Baby Teeth – 4 stars
This book is disturbing. Alternating chapters show Hanna, 7 years old, and Suzette, mommy, points of view. Suzette was an interior designer working alongside her husband, an acclaimed architect. They both decide Suzette will be a stay at home mom until Hanna starts school but motherhood doesn’t go as Suzette planned. Suzette has self-image issues and it’s clear still has PTSD since the birth of Hanna but some of the things she says to Hanna made me cringe. While on the flip side of that, Hanna wants to get rid of mommy so she can be with daddy forever. And this isn’t a cute fantasy where daughter wants to marry daddy. Hanna deliberately messes with Suzette’s meds (she has Crohn’s disease) and later things turn violent. Give this one a read, it’s excellent.
Grass Kings Vol 1 – 4 stars
Matt Kindt can do no wrong. Grass Kings is the ultimate “from the wrong side of the tracks” story. The trailer park town of Grass Kings is filled with undesirables who live by their own laws and look out for one another. The neighboring towns sheriff wants control of Grass Kings and pledges war when one of his own crosses their boarder. The artwork alone makes this one worth reading.
House of Salt and Sorrow – 3 stars
Marketing for this book kept harping on these elaborate and magical dances the sister of Highmoor manor attend in the middle of the might. Yes, there are dances but it didn’t fill up the book like I was led to believe. The story is essentially a murder mystery that turns demonic towards the end, which was a fun surprise I wasn’t expecting.
The Gurkha and the Lord of Tuesday – 3 stars
If you’re not a fan of blended genres, steer clear of this little book. This is a blend of science-fiction and fantasy with myth and satire throughout. The characters are truly great, but the Lord of Tuesday will stick with me for a while. He is Robert Baratheon-esk with a better humor and the powers of a God.
Scalped Vol 1 – 3 stars
I love Jason Aaron. Scalped was published so long ago that the description in Goodreads calls Aaron “up-and-coming.” I would say he’s done just that in the years that have passed. This is a crime drama with gritty writing to match R.M. Guerra’s gritty artwork.
The Monster of Elendhaven – 4 stars
The city of Elendhaven is deliciously dark and twisted. The monster who stalks the alleys and ports was born of the sea and learns the quickest way of survival is murder. When he meets Felix, he learns partnership and dare I say love. It’s a power-hungry sort of love and not wholly needed for the story but I didn’t hate it. The setting of Elendhaven felt like a conscious character and sometimes a strong enough setting can overcome any faults in the plots. (And don’t forget to search Spodify for the playlist Tor.com put together for this novel. It’s so eerie and beautiful!)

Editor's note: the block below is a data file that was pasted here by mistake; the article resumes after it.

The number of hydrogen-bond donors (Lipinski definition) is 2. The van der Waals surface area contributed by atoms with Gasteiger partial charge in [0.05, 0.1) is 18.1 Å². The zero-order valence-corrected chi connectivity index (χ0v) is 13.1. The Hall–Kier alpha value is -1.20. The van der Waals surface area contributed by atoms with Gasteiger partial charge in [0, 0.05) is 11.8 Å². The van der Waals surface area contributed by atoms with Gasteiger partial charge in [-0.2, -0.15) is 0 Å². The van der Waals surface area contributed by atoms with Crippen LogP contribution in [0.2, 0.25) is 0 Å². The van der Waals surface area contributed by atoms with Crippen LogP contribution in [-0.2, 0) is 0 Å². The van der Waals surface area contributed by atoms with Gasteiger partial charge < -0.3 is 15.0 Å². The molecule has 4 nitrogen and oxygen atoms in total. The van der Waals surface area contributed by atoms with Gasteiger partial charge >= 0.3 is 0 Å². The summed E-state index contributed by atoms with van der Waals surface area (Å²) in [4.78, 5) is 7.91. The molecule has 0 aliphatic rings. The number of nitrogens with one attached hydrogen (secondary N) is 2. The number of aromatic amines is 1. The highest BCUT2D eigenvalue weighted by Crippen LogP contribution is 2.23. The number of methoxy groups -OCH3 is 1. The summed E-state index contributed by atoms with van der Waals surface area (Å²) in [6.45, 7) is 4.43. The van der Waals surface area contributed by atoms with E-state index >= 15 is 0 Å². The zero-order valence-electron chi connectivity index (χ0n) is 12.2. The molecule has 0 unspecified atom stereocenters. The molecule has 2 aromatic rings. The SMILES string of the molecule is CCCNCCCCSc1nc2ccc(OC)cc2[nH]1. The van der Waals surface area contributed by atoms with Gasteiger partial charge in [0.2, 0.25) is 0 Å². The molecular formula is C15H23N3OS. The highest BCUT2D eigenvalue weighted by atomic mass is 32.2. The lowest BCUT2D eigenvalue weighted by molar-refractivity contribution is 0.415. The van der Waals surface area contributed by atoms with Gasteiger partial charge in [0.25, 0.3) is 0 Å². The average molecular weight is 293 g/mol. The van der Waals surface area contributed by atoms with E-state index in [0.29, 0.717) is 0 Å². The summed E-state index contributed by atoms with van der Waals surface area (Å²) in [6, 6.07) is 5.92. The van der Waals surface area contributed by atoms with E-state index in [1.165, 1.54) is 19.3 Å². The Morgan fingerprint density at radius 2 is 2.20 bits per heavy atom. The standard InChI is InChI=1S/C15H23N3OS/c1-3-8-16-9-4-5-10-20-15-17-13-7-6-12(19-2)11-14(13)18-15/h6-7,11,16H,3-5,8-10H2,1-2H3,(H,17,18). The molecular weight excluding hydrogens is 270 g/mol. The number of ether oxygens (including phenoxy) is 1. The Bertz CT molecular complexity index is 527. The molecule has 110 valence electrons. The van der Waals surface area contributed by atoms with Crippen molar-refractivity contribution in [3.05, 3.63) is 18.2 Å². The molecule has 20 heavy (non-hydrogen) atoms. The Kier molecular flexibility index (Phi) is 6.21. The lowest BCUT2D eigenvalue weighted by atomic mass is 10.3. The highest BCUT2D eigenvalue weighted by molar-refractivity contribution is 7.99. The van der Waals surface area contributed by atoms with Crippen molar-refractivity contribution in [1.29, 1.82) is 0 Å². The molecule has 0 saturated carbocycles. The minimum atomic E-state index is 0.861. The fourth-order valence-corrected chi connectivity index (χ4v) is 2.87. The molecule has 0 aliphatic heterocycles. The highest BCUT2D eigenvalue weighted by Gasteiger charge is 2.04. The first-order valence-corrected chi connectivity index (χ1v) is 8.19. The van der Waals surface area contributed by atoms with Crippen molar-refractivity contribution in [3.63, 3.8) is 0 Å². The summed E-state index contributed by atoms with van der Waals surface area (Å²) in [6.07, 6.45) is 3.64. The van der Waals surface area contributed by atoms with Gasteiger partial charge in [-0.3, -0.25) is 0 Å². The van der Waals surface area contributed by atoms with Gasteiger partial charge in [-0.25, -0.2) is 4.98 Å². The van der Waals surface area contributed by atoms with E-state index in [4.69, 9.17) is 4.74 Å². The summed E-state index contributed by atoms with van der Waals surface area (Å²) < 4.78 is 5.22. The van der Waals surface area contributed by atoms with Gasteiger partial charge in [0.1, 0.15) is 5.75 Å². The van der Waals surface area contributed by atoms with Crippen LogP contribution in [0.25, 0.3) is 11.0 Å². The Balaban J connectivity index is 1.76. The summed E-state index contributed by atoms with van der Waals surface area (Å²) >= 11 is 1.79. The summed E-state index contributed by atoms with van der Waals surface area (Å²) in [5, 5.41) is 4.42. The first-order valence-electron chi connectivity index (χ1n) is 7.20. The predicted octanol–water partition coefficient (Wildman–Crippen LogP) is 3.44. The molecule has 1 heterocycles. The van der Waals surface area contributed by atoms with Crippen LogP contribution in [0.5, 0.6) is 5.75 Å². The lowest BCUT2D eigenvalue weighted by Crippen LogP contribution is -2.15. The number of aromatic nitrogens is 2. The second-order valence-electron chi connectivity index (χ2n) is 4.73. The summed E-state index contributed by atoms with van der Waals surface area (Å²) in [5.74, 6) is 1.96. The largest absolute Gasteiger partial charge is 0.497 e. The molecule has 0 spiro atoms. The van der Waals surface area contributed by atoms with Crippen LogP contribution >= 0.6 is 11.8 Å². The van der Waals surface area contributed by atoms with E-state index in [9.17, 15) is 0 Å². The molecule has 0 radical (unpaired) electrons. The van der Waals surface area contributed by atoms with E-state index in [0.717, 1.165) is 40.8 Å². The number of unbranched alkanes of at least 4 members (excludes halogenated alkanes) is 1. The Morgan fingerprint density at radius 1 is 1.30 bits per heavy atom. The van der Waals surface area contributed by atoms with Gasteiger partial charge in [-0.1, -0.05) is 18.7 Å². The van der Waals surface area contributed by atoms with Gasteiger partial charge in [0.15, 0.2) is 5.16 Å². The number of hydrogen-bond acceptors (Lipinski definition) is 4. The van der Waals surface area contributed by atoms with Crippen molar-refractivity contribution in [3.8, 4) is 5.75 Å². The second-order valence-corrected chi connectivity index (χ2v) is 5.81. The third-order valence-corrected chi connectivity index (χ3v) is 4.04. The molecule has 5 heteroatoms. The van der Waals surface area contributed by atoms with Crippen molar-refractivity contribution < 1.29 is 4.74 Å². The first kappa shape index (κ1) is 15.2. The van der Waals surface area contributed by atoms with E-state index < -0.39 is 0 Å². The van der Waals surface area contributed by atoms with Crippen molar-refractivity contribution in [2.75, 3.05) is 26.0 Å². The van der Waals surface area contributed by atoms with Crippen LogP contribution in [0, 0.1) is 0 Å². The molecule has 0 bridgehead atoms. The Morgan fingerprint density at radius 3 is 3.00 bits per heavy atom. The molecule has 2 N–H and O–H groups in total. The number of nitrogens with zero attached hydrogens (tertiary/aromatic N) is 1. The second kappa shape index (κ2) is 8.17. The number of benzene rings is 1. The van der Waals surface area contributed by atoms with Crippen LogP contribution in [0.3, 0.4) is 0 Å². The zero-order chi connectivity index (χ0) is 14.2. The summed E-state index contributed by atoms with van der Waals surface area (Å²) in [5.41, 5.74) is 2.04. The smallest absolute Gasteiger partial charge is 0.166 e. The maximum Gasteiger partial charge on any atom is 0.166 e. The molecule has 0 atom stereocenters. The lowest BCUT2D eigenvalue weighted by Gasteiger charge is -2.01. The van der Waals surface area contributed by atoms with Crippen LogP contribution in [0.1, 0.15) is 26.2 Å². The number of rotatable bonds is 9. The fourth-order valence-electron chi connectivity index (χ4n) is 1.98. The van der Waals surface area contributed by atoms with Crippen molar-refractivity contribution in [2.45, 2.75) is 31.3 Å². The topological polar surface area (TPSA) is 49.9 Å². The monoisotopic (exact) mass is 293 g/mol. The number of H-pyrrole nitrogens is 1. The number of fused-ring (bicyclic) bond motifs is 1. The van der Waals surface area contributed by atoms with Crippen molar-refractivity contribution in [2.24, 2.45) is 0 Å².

Scalped Vol 2 – 3 stars
Volume 2 expands on the rez’s residents and their troubled pasts while leaving us with a murder to solve as the cliff hanger.
Black Rabbit Hall – 4 stars
Novels that are about family secrets always keep me enraptured. A childhood friend of mine confessed the same love of novels revolving around family secrets and attributed it to growing up in a small town. Gossip is impossible to escape from in a small town and even years of living far removed from my hometown, phone calls home are always sprinkled with gossip. Black Rabbit Hall is the best sort of family secrets story, following two generations of family and the sort of secrets that flow from one generation into the next. Secrets that are devastating but also have the ability to heal.
Aurora Rising – 4 stars
Jay Kristoff and Amie Kaufman can write a damn good book. This time they take on space with a group of misfits who need to learn each other idiosyncrasies so they don’t die. But it’s a Kristoff/Kaufman book and if you’re not expecting death, you’re fooling yourself. Not to go off on a tangent (but I’m going to) I appreciate how hard hitting these authors are with their stories. It’s the worst when an author kills a characters just to bring them back to life. The death doesn’t hold any weight and feels like a cheap trick to get an emotional rise out of the reader. (This was my biggest complaint with House of Salt and Sorrows. The ending was good until it wasn’t.) You know it’s going to be a real death when Kristoff/Kaufman write it and that’s always a good death in my opinion.
The Golden Yarn – 3 stars
Jacob and Will Reckless are still traversing through Mirrorworld but the board is starting to blur with our own world.